Hurled   Eastward   by   the   wind's   supernal  might,
Leaving the West a royal sunset  sky.
There   is   a   time   within   the   minds   of
men
All   things   seem   revelling   in   rebellious
thought,
Passions,    ambitions,    earthly    aims    as
naught,
And no hope in  a future past our ken;
Save   at   the   day's   end,   in   the   sunset
light,
Is the sweet promise of Eternal  Night.
As the Freshman sees it: Shoe shine
5c.
As the Senior reads it: Pedal teguments lubricated and illuminated by the
finite, quintiple, segmental, fractional
portion of one dollar.
Mother: Dorothy, you shouldn't go to
the dance in this rain. You know, your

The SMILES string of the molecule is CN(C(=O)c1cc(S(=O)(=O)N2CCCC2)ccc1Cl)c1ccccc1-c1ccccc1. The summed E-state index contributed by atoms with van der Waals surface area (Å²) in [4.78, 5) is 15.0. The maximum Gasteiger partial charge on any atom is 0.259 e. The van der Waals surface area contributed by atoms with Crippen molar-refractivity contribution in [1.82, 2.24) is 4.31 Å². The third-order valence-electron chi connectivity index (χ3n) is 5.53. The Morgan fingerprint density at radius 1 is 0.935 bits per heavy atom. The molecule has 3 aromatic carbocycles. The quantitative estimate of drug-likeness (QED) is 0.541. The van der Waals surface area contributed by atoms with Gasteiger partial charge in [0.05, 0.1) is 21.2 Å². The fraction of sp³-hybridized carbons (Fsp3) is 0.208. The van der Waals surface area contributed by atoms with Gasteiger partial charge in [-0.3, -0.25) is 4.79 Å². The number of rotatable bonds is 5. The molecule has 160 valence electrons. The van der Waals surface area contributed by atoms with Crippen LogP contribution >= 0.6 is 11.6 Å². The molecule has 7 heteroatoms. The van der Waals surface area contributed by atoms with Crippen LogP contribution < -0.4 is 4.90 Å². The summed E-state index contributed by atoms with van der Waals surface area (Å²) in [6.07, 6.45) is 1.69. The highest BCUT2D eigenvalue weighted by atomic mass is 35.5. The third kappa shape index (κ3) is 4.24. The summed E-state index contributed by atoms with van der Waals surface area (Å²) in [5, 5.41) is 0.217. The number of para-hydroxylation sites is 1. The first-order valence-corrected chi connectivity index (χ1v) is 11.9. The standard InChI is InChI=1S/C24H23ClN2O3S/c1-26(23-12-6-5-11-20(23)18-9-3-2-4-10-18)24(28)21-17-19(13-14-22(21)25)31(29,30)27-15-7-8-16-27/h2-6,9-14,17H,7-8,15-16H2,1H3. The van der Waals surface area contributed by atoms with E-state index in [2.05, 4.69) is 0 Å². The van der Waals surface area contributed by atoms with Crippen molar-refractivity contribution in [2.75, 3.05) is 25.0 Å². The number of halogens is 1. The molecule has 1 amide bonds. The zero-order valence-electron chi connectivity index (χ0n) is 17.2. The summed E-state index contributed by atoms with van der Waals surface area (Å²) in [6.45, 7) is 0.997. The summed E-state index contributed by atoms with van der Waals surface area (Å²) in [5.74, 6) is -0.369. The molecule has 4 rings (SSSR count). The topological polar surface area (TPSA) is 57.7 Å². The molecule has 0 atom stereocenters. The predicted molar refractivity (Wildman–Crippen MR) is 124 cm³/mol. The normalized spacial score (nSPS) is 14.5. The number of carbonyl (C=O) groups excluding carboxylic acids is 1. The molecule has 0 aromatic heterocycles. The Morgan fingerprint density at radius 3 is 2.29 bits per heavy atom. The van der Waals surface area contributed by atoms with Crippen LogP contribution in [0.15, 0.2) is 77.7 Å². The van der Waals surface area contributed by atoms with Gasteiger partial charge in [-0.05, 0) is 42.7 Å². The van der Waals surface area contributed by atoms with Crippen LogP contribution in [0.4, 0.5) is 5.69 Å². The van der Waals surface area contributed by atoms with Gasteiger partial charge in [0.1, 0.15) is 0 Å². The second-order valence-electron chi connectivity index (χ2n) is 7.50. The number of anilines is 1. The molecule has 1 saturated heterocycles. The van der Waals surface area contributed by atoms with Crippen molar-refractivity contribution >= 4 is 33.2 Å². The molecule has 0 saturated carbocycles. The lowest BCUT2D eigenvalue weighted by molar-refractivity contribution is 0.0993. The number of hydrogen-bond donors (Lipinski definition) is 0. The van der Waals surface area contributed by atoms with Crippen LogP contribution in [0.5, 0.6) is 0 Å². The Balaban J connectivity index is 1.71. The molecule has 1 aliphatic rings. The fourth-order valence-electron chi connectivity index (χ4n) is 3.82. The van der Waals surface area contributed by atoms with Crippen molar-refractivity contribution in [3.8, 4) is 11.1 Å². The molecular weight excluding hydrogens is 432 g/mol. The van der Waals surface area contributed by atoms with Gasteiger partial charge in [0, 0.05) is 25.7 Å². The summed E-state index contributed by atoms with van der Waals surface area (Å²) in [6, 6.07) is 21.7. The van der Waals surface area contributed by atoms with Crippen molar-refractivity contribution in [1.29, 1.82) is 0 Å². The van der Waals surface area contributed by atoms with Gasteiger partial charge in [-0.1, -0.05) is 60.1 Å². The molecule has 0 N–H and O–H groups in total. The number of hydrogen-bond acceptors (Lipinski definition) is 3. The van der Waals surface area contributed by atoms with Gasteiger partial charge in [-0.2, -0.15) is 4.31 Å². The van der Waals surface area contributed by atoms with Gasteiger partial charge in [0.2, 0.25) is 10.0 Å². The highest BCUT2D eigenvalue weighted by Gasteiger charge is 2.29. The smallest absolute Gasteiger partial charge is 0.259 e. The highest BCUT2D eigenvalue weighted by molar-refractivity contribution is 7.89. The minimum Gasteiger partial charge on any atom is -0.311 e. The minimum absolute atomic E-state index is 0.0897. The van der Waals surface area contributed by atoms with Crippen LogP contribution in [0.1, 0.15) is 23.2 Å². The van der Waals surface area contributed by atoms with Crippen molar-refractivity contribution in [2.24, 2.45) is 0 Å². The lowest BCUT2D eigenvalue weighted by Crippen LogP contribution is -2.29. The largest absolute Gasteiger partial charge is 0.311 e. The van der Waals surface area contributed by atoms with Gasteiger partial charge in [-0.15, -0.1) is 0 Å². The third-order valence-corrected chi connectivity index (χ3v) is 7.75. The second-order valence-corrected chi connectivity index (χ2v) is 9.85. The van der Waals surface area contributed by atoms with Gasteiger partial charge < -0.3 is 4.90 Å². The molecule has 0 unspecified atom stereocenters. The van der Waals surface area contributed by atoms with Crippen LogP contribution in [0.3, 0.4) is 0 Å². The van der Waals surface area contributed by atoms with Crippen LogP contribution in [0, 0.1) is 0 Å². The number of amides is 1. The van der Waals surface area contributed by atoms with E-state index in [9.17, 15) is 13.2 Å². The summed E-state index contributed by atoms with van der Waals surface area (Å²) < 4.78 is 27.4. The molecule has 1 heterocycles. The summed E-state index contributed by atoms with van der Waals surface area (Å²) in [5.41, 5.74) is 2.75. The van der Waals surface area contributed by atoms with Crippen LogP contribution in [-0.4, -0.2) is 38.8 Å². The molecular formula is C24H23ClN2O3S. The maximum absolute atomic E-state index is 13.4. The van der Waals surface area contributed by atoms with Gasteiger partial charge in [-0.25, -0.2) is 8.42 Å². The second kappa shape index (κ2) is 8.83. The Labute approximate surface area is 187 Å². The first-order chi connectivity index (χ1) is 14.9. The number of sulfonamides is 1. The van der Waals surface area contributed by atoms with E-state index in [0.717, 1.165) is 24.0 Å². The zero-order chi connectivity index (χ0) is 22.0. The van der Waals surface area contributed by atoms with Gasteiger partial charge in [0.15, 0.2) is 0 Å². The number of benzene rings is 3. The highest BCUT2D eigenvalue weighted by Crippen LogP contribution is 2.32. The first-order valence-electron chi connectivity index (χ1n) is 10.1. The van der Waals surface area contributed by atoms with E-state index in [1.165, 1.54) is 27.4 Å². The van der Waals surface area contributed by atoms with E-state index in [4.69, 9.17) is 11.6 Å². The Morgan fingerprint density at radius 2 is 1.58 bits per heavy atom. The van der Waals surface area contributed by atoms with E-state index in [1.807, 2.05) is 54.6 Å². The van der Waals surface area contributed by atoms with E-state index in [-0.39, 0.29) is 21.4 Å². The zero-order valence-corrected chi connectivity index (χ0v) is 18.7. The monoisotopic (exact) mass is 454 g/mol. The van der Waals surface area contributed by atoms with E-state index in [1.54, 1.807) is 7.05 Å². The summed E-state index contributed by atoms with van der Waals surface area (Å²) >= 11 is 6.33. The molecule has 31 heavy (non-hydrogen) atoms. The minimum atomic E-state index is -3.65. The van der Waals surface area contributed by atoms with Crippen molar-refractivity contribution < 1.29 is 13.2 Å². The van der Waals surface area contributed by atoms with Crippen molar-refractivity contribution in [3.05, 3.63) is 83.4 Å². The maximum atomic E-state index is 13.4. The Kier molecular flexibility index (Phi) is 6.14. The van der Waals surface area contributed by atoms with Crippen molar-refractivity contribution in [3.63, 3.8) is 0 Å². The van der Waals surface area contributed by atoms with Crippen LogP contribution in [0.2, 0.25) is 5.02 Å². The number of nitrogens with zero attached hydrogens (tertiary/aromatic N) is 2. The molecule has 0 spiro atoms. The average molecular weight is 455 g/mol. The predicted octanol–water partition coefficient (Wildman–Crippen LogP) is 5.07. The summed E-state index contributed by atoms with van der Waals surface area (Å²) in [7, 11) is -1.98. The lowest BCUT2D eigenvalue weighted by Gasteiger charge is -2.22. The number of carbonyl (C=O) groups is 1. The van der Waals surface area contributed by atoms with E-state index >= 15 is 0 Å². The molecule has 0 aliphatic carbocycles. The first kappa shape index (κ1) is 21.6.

rubbers leak.
Dorothy: That's all right. f have
pumps  inside  of them.
EDWIN J. GALLOWAY
New and Old  Book Shop
Specialists   in   University   Books
MCDONALD'S
CHOCOLATES
For  Birthday  Gifts
Granville  Street
Near  Robson January 16, 1919
UBYSSEY
SHIRTS
FOR EVERY PURPOSE
FOR EVERY PERSONALITY
FOR EVERY PURSE
New weaves
And colors
$1.50 to $12
Potts $ Small
LIMITED
Cor. Granville and Pender
SEY.1643
Branch Stores:
57 Hastings Street, West
Phone,  Sey. 2313
932 Granville Street
Phone, Sey. 8723
Victoria Branch:
1232 Government Street
Phone 4742
U.Morimoto&Co.
Direct Importers of
Japanese Fancy Goods
Ladies' Wear Made Special to
Order
Hemstitching  by  Measure
Manufacturers of
"Bamboo Knitting Needles"
Main Store:
673 GRANVILLE STREET
VANCOUVER, B.C.
Phone, Seymour 6410
DRAMA
New York theatre-goers have had, during
the pa&t Christmas season, the pleasure of
seeing the latest production from the pen